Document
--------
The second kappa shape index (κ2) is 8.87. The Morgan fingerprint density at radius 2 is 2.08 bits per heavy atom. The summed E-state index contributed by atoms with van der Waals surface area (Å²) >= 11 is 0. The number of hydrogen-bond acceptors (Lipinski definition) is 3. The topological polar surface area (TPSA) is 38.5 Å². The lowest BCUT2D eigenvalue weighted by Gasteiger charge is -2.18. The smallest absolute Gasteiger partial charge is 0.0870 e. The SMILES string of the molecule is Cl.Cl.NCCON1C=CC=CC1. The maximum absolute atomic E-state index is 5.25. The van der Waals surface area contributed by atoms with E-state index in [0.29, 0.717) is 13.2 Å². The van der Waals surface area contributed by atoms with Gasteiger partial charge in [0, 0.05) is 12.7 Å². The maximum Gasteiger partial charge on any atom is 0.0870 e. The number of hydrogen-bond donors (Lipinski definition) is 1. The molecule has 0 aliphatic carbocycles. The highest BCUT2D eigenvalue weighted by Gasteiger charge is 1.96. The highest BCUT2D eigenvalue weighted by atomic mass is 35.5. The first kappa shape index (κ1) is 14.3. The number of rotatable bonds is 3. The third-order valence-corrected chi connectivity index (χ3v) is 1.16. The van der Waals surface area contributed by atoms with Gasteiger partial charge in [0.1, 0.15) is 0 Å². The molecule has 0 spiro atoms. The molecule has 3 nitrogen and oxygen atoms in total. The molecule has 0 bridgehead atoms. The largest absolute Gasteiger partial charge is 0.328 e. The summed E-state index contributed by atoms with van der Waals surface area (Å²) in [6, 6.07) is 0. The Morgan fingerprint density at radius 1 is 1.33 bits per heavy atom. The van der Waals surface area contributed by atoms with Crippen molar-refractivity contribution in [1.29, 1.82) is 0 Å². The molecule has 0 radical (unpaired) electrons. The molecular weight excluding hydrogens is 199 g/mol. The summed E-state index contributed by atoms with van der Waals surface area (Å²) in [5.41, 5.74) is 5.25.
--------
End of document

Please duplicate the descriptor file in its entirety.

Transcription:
The second kappa shape index (κ2) is 8.87. The Morgan fingerprint density at radius 2 is 2.08 bits per heavy atom. The summed E-state index contributed by atoms with van der Waals surface area (Å²) >= 11 is 0. The number of hydrogen-bond acceptors (Lipinski definition) is 3. The topological polar surface area (TPSA) is 38.5 Å². The lowest BCUT2D eigenvalue weighted by Gasteiger charge is -2.18. The smallest absolute Gasteiger partial charge is 0.0870 e. The SMILES string of the molecule is Cl.Cl.NCCON1C=CC=CC1. The maximum absolute atomic E-state index is 5.25. The van der Waals surface area contributed by atoms with E-state index in [0.29, 0.717) is 13.2 Å². The van der Waals surface area contributed by atoms with Gasteiger partial charge in [0, 0.05) is 12.7 Å². The maximum Gasteiger partial charge on any atom is 0.0870 e. The number of hydrogen-bond donors (Lipinski definition) is 1. The molecule has 0 aliphatic carbocycles. The highest BCUT2D eigenvalue weighted by Gasteiger charge is 1.96. The highest BCUT2D eigenvalue weighted by atomic mass is 35.5. The first kappa shape index (κ1) is 14.3. The number of rotatable bonds is 3. The third-order valence-corrected chi connectivity index (χ3v) is 1.16. The van der Waals surface area contributed by atoms with Gasteiger partial charge in [0.1, 0.15) is 0 Å². The molecule has 0 spiro atoms. The molecule has 3 nitrogen and oxygen atoms in total. The molecule has 0 bridgehead atoms. The largest absolute Gasteiger partial charge is 0.328 e. The summed E-state index contributed by atoms with van der Waals surface area (Å²) in [6, 6.07) is 0. The Morgan fingerprint density at radius 1 is 1.33 bits per heavy atom. The van der Waals surface area contributed by atoms with Crippen molar-refractivity contribution in [1.29, 1.82) is 0 Å². The molecule has 0 radical (unpaired) electrons. The molecular weight excluding hydrogens is 199 g/mol. The summed E-state index contributed by atoms with van der Waals surface area (Å²) in [5.41, 5.74) is 5.25.